When excluding food, energy, alcohol and energy, the consumer price index is forecast to creep up to 5.8% in March from 5.6% in February.

The longer this trend continues, the greater the odds that the ECB will remain on a tightening path and the possibility of that happening whilst the Fed goes on pause is buoying the euro. Having consolidated over the last couple of months, the euro has a good chance of surpassing its February 2 peak of $1.1033 as long as the impact from the banking crisis on the Eurozone economy remains contained.

It’s a different matter in the US, however, where there is a heightened risk of a credit squeeze even if there aren’t any fresh casualties from the fallout of Silicon Valley Bank’s collapse. Powell himself has highlighted the danger that credit conditions are likely to tighten regardless of whether there are further rate increases, as banks turn more cautious and hand out fewer risky loans.

That’s not to say, though, that the European economies won’t feel any aftershocks and investors will be on alert for any dip in business confidence. The March surveys will kick off on Monday with Germany’s Ifo business climate index, followed by the Eurozone economic sentiment indicator on Thursday.

Aussie eyes CPI data as RBA pause hangs in the balance

The Reserve Bank of Australia started its debate about pausing long before the banking turmoil and will probably be even more inclined to do so at its April meeting. Markets have currently priced in about 90% probability of a pause and inflation figures due on Wednesday could push those bets closer to 100% if they unexpectedly decline further.

The RBA is hoping that inflation peaked in December when it hit 8.4% before sharply dropping to 7.4% in February. Another fall in March would be seen as sealing the deal for an April pause, although such an outcome would not bode well for the Australian dollar.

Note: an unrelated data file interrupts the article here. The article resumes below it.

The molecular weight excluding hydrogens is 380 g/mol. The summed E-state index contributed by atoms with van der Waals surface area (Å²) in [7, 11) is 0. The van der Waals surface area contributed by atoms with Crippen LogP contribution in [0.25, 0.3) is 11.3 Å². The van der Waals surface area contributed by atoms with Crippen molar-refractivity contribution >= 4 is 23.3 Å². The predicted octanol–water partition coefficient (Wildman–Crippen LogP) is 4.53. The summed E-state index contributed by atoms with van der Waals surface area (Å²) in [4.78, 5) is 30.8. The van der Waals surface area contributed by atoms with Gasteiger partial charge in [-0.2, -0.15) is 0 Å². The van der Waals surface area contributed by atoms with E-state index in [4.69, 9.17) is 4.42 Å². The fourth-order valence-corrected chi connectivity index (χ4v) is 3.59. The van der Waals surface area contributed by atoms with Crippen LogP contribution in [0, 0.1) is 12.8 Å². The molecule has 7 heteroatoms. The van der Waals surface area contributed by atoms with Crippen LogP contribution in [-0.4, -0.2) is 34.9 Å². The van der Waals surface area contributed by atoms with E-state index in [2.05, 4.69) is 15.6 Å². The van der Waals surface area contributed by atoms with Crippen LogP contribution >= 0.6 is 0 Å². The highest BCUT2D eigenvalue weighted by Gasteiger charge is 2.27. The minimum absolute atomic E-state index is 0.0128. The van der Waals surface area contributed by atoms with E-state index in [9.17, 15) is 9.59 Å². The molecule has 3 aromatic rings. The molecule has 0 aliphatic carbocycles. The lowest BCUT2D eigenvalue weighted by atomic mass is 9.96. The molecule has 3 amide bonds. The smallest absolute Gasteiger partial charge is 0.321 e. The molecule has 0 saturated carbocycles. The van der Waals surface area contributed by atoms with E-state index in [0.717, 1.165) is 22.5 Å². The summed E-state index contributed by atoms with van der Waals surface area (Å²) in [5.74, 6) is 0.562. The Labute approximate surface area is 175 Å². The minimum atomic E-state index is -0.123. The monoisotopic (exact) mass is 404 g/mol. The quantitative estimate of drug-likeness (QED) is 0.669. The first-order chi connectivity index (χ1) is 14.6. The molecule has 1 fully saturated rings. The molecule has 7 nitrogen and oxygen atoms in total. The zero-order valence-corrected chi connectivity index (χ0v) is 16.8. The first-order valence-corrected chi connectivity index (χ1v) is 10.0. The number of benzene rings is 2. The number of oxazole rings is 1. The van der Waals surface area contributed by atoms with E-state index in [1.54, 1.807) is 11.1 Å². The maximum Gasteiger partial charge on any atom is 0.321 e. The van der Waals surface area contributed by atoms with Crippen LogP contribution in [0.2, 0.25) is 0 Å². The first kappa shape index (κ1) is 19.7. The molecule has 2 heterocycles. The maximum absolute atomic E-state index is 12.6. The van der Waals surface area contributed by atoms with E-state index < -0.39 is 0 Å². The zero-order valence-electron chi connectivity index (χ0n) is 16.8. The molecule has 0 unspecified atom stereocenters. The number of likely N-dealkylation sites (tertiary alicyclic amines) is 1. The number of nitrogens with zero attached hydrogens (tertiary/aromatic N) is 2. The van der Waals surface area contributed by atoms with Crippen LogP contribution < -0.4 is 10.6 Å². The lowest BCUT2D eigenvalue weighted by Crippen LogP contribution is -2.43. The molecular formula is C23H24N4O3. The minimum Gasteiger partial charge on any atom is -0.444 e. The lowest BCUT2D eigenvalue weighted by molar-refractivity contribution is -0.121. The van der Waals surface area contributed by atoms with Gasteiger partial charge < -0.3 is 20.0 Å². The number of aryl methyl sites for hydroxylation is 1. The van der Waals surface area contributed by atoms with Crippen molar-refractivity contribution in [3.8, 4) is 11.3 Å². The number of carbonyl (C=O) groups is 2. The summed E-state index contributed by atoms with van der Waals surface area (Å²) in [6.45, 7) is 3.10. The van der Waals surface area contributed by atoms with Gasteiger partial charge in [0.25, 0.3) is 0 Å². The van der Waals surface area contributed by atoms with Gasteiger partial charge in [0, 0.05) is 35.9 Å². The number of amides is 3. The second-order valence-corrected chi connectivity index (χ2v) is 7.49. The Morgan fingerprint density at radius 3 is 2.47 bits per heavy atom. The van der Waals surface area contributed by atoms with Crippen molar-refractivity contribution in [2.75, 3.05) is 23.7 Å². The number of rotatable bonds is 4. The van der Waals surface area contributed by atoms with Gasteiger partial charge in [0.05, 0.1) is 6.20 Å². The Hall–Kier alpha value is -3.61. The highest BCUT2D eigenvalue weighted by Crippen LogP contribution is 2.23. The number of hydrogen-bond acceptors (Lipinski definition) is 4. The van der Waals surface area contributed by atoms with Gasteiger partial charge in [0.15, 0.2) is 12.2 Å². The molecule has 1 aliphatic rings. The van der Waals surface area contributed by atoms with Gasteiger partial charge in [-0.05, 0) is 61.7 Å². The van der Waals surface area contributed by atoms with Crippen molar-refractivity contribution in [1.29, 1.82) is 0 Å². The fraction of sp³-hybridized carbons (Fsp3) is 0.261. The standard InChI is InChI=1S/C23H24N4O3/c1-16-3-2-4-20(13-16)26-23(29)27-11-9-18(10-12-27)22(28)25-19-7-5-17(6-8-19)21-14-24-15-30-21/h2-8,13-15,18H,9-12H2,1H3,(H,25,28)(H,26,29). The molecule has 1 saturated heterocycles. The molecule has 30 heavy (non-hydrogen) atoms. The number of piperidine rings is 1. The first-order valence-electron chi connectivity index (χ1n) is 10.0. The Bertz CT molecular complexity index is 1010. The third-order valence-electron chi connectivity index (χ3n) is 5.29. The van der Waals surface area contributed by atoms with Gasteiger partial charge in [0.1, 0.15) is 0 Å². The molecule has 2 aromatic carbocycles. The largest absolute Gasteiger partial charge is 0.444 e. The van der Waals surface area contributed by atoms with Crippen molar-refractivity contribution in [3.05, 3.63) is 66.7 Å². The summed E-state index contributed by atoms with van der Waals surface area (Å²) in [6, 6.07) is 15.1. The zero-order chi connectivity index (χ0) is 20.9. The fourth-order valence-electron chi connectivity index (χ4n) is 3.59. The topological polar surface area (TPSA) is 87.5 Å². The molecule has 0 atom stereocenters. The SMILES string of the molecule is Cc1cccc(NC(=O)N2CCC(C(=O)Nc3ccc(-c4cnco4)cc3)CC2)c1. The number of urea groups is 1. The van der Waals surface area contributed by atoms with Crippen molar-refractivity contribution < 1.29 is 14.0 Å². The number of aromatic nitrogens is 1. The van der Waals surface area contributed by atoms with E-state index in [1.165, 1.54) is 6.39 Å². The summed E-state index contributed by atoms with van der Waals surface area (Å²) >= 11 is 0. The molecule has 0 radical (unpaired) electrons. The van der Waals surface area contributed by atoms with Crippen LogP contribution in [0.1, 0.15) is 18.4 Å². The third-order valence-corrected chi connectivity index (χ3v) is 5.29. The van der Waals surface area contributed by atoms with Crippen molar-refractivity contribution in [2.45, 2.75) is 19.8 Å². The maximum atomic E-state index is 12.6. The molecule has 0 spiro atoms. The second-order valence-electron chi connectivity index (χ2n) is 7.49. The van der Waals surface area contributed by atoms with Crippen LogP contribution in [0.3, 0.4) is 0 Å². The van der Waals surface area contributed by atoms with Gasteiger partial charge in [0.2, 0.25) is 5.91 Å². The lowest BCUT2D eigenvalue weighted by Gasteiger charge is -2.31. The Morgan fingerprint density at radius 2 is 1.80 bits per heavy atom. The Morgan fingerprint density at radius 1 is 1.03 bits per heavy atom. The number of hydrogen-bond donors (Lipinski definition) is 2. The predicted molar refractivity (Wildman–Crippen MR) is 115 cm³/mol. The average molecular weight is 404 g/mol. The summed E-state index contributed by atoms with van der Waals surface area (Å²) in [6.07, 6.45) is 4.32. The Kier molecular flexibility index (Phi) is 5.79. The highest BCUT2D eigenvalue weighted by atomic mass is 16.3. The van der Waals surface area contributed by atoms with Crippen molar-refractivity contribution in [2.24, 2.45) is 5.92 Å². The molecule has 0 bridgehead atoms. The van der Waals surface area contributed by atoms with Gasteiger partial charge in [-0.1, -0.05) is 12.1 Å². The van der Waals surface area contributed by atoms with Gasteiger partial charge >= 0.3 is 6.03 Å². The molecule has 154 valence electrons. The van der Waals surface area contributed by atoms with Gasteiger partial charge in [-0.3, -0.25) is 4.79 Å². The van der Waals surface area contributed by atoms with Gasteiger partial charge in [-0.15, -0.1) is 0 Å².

Alternatively, stronger-than-expected CPI readings would be positive for the aussie, and there could be some upside too from manufacturing PMIs out of China on Friday should they point to a further rebound in the economy in March.

Japan’s inflation picture still unclear

Sticking to the Asia-pacific region, it’s a data heavy week in Japan, with the flurry primarily taking place on Friday. Preliminary industrial production stats, retail sales and the jobless rate, all for February, are on the agenda. But of most interest to investors will likely be the March CPI prints for the Tokyo region, which are seen as a precursor for the nationwide numbers published much later.

Japan’s inflation rate eased back sharply in February, taking the pressure off the Bank of Japan to further scale back its stimulus policies. The March forecast is that core CPI in Tokyo continued to moderate slightly. The yen, which has been on a roll lately against its US counterpart, might struggle to extend its gains if the forecasts are met.

However, in the event that inflation reverses higher again, this could intensify speculation of some sort of policy action by the BoJ at its April meeting, as it would come on the back of the Spring wage negotiations where labour unions agreed to an inflationary pay deal that averages at 3.8% y/y.